According to new research, the moon was rich in water around 4 billion years ago.
The study could be an important step toward better understanding the moon’s evolution as well as informing future moon missions. Such as NASA’s Artemis 3, which aims to return humans to the lunar surface by 2026. And use the frozen water discovered there to sustain a presence on the moon.
Tara Hayden is a postdoctoral fellow at the University of Western Ontario. He discovered the mineral apatite while investigating a lunar meteorite that had once been a piece of the moon’s surface. This common phosphate enabled the first direct examination of an unknown stage in lunar evolution when the moon was molten.
The meteorite study reveals that the moon’s crust once contained more water than scientists had previously thought. “The discovery of apatite in the moon’s early crust for the first time is incredibly exciting. As we can finally start to piece together this unknown stage of lunar history,” Hayden said in a press release. “We find the moon’s early crust was richer in water than we expected. And its volatile stable isotopes reveal an even more complex history than we knew before.”
Related Article: US Moon Lander Is Now ‘On a Path Towards Earth’
Apollo lunar samples did not paint a complete picture of moon water.
Hayden explained that examining lunar meteorites, such as the one she studied for apatite, is important in learning more about the moon. And may reveal insights not found in samples returned to Earth as part of the Apollo program in the 1960s and 1970s.
When the Apollo lunar samples were first examined, scientists discovered that they were “volatile-poor.” Volatiles are chemicals that evaporate at low temperatures; water is moderately volatile, evaporating at 212 degrees Fahrenheit (100 degrees Celsius). This resulted in the assumption that the moon was “bone dry.”
That assumption was challenged in 2008 when scientists discovered significant amounts of water and volatiles in glass beads from the Apollo samples. Over the last 15 years, other samples, such as lunar meteorites, have rained down on Earth. After being freed from the moon’s surface by asteroid strikes and other impacts, it has been revealed that the moon has never been bone-dry.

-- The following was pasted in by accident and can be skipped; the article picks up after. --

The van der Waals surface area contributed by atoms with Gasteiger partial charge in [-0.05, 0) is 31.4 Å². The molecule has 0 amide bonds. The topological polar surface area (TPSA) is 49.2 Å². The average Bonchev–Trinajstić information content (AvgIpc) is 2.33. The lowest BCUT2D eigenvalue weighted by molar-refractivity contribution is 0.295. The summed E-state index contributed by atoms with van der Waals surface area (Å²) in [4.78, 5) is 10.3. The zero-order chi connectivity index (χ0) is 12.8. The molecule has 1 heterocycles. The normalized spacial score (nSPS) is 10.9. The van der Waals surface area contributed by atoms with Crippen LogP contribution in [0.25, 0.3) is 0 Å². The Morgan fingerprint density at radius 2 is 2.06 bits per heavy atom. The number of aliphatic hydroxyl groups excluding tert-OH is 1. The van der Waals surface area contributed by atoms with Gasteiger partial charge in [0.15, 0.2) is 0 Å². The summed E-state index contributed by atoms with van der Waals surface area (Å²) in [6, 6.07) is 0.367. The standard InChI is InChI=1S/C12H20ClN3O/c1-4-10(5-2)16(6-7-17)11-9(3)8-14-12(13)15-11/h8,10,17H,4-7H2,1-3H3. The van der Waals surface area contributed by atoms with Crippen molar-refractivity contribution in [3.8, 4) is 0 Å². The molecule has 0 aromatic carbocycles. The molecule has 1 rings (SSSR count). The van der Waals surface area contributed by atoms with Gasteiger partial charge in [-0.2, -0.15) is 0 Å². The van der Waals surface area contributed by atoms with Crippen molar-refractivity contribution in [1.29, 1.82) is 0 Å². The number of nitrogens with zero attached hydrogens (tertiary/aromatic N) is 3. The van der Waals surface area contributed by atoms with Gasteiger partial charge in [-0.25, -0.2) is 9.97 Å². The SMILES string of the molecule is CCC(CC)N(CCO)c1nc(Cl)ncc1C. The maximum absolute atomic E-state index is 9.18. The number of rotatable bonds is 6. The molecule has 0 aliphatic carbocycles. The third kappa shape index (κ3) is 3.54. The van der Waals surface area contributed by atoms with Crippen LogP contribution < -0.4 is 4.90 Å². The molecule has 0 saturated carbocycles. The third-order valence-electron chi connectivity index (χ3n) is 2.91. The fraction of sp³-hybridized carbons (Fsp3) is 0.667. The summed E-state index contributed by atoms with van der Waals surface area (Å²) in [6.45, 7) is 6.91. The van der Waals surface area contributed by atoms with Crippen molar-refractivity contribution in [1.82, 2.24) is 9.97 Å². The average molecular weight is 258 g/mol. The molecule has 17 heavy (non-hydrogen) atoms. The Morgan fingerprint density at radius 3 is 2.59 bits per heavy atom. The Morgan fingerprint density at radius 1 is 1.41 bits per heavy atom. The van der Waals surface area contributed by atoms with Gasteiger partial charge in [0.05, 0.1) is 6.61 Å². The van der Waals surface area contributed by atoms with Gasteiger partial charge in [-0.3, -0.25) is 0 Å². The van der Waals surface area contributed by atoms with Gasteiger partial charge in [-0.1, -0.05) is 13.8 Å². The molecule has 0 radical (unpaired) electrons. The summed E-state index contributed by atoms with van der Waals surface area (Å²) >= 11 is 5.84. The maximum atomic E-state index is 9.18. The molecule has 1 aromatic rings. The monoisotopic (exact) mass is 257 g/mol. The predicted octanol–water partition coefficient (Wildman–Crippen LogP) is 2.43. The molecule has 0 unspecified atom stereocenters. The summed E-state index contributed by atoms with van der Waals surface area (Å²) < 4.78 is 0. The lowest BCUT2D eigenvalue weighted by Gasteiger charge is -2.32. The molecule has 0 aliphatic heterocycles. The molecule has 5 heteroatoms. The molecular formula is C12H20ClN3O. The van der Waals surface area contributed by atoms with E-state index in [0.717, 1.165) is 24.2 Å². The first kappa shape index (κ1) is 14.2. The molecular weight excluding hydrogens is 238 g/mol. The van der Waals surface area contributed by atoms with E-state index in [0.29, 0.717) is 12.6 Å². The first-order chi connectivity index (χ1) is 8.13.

“We know most about the history of water on the moon from the Apollo samples. But those samples are thought to only represent about five percent of the entire moon’s surface,” Hayden said. “Until we get more samples back in the upcoming Artemis missions, the only other samples from the surface we have are meteorites.”
Related Article: Astrobiotic Failure is a Bump For Commercial Moon Landings
Lunar meteorites contain key information about water on the moon
While studying one of these lunar meteorites at the Open University in the United Kingdom. Hayden discovered that it contained key information about water on the moon. Which she describes as “so vital to our understanding of lunar water-bearing minerals.”
Hayden concentrated on the mineral apatite, which contains volatiles in its mineral structure, and discovered it in the sample’s “ferroan anorthosites.” Ferroan anorthosites are the only lunar rocks known to have formed directly from the Lunar Magma Ocean. A slushy sea of molten rock that existed on the moon’s surface between 4.5 and 4.3 million years ago.
The discovery of this volatile-rich element in ferroan anorthosite indicates that water was present in the moon’s mostly molten stages, allowing researchers to study this stage of the moon’s evolution directly for the first time ever.
“Unraveling the history of water in the earliest-formed lunar crust approximately 4.5 billion years ago is important for improving our understanding of the origin of water in the solar system,” said Mahesh Anand, an Open University professor of planetary science and exploration. “Ancient rock samples from the moon in the form of lunar meteorites provide an excellent opportunity for undertaking such investigations.”
This discovery comes at a critical time as humanity planning to return to the moon
Hayden’s discovery comes at a critical time for moon science, as humanity prepares to return to the moon for the first time in 50 years via Artemis, and longer lunar stays are on the horizon.
Frozen water on the lunar surface could be used during future missions not only to sustain astronauts but also to extract hydrogen for fuel that could be used to return teams to Earth or for deeper space missions, such as to Mars.
“It has been long believed the lunar surface has been dried out for thousands and even millions of years, but maybe there might be more water available than we thought on the surface of the moon, and we just need to find a way to extract it,” Hayden said in a statement. A paper published in Nature Astronomy describes these recent lunar rock discoveries.
These new lunar rock revelations are described in a paper published in Nature Astronomy.